Last week Charleston Music Hall got the most races it has in a while.
No, you did not read that wrong.
On Thursday, Sept. 8 the stand-up comedy show “The Most Races Show on Earth” made its mark on Charleston nightlife. For most people today, conversations about diversity and race relations can be sticky or uncomfortable. It is hard for people to talk about, much less ask about, a race that is not their own. But the troop in MRSOE! took the conversation on with ease while making the crowd erupt with laughter.
The multicultural group of stand-up comedians have all made names for themselves appearing on NBC’s show “The Last Comic Standing,” Comedy Central and various other big name comedy scenes. Beginning the night was Rob HaZe, a young comedian from Atlanta who came on stage wearing a fox tail. HaZe’s act was nothing short of hilarious while also tackling the concept of black versus white. KT Tatara followed with an incredibly well done and amusing piece about being biracial. Tatara is half Japanese and made a lot of really funny but true statements about the reality of being of mixed origins. He pointed out the way society treats multiracial people, and how it is generally related with being “confused.”
The show went on to include jokes about current issues such as immigration, police brutality and white privilege all in a way that emphasized the importance of having conversations about such topics. The MRSOE! repeatedly referred to their show as “a conversation about race” and stressed that racism and other pending issues in our society come from the unknown. The crowd was filled with people from all different backgrounds, and they all were confronted by the comedians about their knowledge of other races. This idea of educating oneself about other races was something all the comedians focused on, suggesting that racism is a result of ignorance. Through making plays on their own races and poking fun at others, the comedians told the audience about the importance of informing oneself about other races.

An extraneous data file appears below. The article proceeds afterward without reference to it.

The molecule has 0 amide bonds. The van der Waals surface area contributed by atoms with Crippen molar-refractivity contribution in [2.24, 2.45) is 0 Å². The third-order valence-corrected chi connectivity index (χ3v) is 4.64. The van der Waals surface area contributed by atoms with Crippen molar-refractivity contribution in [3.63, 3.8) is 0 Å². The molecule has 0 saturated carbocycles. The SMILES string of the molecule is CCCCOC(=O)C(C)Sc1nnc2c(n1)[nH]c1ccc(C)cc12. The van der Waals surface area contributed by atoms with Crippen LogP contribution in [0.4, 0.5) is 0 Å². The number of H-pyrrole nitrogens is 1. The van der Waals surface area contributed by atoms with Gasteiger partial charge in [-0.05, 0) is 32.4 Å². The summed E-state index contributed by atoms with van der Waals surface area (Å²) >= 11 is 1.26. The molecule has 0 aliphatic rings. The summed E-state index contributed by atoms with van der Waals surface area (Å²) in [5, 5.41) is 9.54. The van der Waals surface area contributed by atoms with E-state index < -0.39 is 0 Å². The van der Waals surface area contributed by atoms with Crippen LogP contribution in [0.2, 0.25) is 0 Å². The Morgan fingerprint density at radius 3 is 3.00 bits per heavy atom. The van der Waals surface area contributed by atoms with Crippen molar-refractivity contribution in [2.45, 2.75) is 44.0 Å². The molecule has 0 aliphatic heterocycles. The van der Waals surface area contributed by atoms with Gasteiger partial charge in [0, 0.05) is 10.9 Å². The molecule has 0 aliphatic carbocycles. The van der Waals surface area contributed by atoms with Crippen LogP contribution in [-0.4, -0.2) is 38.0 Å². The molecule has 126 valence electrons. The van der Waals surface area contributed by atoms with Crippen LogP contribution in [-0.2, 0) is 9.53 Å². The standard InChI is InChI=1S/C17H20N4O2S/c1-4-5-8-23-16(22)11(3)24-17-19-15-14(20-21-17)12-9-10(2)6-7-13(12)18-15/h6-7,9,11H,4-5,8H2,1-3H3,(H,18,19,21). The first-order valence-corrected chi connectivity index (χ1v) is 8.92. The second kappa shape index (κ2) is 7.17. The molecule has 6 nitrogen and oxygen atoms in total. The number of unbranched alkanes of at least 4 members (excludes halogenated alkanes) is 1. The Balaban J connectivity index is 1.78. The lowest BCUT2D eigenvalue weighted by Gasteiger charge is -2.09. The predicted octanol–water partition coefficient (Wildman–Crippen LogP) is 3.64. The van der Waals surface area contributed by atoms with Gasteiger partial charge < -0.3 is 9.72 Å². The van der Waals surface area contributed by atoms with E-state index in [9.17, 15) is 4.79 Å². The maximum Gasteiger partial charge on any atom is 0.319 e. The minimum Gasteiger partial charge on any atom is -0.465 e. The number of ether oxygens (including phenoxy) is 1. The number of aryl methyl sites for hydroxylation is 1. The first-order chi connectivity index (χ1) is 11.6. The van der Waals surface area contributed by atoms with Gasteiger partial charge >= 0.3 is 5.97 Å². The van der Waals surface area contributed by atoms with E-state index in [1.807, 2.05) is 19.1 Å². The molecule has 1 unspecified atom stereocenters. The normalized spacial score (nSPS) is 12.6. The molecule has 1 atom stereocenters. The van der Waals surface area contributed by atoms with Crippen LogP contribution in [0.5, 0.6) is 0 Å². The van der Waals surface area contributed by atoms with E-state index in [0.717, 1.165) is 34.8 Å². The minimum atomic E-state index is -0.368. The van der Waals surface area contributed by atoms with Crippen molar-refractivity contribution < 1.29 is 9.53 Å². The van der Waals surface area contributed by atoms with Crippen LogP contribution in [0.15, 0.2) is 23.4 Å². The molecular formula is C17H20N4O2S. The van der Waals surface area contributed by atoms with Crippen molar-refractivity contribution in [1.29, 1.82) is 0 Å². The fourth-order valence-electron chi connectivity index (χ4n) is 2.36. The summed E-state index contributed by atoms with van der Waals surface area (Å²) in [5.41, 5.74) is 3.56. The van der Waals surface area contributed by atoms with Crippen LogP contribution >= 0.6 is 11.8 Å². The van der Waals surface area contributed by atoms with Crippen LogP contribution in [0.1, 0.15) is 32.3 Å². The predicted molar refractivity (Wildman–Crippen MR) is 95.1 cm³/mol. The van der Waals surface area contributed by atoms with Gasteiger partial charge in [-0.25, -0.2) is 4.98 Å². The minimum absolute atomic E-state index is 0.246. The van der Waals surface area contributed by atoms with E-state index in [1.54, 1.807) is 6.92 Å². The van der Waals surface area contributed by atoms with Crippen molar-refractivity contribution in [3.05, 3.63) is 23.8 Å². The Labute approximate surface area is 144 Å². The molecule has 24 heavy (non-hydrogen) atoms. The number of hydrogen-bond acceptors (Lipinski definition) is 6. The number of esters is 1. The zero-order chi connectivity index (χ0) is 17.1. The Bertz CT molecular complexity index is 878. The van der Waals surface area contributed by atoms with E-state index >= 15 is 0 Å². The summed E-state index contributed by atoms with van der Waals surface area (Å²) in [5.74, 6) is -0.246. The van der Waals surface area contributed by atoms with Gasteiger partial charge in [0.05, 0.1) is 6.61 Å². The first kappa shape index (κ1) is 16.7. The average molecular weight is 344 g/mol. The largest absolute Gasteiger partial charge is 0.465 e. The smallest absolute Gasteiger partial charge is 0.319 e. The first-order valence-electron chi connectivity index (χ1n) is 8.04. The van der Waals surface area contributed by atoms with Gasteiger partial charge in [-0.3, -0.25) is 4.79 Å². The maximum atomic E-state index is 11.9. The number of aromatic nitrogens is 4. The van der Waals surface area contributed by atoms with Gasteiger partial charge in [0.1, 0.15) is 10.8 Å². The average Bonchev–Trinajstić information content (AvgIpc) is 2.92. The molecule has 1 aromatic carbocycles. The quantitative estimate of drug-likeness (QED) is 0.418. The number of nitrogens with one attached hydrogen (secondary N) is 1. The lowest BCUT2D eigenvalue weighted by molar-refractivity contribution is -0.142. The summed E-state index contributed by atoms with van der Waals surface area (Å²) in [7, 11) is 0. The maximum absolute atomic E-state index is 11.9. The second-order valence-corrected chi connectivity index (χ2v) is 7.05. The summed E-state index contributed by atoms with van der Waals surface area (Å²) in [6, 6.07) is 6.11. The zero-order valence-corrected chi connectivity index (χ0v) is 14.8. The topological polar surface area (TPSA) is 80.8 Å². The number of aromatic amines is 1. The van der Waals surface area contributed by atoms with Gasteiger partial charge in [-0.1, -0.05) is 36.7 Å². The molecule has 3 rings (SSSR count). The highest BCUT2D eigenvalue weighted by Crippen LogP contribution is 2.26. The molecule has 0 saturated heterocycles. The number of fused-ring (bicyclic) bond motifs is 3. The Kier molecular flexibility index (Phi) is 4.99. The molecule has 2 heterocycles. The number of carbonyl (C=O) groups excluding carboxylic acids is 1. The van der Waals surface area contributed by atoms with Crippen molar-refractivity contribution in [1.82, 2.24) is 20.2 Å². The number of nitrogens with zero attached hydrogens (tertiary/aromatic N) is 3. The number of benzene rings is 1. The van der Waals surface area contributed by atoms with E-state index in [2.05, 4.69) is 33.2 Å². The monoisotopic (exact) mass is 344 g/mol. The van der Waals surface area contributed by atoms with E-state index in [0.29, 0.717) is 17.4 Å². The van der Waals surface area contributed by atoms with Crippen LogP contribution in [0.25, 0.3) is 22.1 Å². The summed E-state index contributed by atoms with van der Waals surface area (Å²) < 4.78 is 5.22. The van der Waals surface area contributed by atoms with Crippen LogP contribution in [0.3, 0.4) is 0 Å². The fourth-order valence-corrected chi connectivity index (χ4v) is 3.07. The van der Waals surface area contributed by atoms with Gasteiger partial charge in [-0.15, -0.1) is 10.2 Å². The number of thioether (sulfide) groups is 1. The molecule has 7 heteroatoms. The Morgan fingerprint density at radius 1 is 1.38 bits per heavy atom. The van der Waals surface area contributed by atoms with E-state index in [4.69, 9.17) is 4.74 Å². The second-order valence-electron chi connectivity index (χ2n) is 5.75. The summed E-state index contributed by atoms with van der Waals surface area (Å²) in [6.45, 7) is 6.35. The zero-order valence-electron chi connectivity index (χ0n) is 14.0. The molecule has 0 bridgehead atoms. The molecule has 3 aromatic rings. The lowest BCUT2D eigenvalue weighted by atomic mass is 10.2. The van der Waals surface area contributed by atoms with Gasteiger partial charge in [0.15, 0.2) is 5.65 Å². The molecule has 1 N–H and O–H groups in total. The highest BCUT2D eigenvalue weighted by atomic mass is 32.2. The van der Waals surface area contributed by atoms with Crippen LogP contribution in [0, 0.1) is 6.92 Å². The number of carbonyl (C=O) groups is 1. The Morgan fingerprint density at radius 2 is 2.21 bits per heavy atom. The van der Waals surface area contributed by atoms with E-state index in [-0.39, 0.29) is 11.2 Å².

Funny engagement in racial topics continued all night, and kept the audience falling out of their seats with laughter. The show’s whole purpose was to have people of different backgrounds come together to not only laugh about, but better understand race. Going to a comedy show might not seem like a way to help the cause, but the MRSOE! is starting necessary conversations with every audience it meets — and that is definitely a good place to begin.